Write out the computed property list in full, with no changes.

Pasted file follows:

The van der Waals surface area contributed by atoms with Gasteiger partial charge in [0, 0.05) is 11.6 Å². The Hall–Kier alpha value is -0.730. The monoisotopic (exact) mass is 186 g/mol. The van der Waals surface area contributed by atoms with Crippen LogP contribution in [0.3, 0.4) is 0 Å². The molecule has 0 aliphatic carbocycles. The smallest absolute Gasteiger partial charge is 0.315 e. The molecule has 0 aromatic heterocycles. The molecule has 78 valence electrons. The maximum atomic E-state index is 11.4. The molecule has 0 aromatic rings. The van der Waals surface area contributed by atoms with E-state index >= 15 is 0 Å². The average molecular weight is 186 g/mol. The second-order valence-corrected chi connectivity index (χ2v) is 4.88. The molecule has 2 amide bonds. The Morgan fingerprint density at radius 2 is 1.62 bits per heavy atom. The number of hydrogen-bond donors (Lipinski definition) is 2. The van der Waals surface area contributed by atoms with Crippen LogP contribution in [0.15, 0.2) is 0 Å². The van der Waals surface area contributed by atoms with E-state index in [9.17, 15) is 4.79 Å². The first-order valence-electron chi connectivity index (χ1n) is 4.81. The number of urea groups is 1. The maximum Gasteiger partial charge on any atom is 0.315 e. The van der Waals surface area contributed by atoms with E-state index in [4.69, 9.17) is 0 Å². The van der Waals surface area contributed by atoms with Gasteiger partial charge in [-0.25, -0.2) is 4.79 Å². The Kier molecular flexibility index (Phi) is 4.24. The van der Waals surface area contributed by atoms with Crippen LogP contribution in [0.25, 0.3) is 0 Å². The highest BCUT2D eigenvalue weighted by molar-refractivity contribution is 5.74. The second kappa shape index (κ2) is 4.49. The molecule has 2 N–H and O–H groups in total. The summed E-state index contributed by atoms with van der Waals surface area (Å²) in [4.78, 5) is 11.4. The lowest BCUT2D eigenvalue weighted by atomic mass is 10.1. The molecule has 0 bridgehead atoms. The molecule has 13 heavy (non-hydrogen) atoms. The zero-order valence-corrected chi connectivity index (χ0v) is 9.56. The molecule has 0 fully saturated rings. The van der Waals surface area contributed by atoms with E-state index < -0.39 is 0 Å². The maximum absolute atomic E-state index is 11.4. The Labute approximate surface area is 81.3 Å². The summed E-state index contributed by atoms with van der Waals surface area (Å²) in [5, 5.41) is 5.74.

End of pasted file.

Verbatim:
The van der Waals surface area contributed by atoms with Gasteiger partial charge in [0, 0.05) is 11.6 Å². The Hall–Kier alpha value is -0.730. The monoisotopic (exact) mass is 186 g/mol. The van der Waals surface area contributed by atoms with Crippen LogP contribution in [0.3, 0.4) is 0 Å². The molecule has 0 aliphatic carbocycles. The smallest absolute Gasteiger partial charge is 0.315 e. The molecule has 0 aromatic heterocycles. The molecule has 78 valence electrons. The maximum atomic E-state index is 11.4. The molecule has 0 aromatic rings. The van der Waals surface area contributed by atoms with E-state index >= 15 is 0 Å². The average molecular weight is 186 g/mol. The second-order valence-corrected chi connectivity index (χ2v) is 4.88. The molecule has 2 amide bonds. The Morgan fingerprint density at radius 2 is 1.62 bits per heavy atom. The number of hydrogen-bond donors (Lipinski definition) is 2. The van der Waals surface area contributed by atoms with Crippen LogP contribution in [0.15, 0.2) is 0 Å². The van der Waals surface area contributed by atoms with E-state index in [9.17, 15) is 4.79 Å². The first-order valence-electron chi connectivity index (χ1n) is 4.81. The number of urea groups is 1. The maximum Gasteiger partial charge on any atom is 0.315 e. The van der Waals surface area contributed by atoms with E-state index in [4.69, 9.17) is 0 Å². The van der Waals surface area contributed by atoms with Gasteiger partial charge in [-0.25, -0.2) is 4.79 Å². The Kier molecular flexibility index (Phi) is 4.24. The van der Waals surface area contributed by atoms with Crippen LogP contribution in [0.25, 0.3) is 0 Å². The highest BCUT2D eigenvalue weighted by molar-refractivity contribution is 5.74. The second kappa shape index (κ2) is 4.49. The molecule has 2 N–H and O–H groups in total. The summed E-state index contributed by atoms with van der Waals surface area (Å²) in [4.78, 5) is 11.4. The lowest BCUT2D eigenvalue weighted by atomic mass is 10.1. The molecule has 0 bridgehead atoms. The molecule has 13 heavy (non-hydrogen) atoms. The zero-order valence-corrected chi connectivity index (χ0v) is 9.56. The molecule has 0 fully saturated rings. The van der Waals surface area contributed by atoms with E-state index < -0.39 is 0 Å². The maximum absolute atomic E-state index is 11.4. The Labute approximate surface area is 81.3 Å². The summed E-state index contributed by atoms with van der Waals surface area (Å²) in [5, 5.41) is 5.74.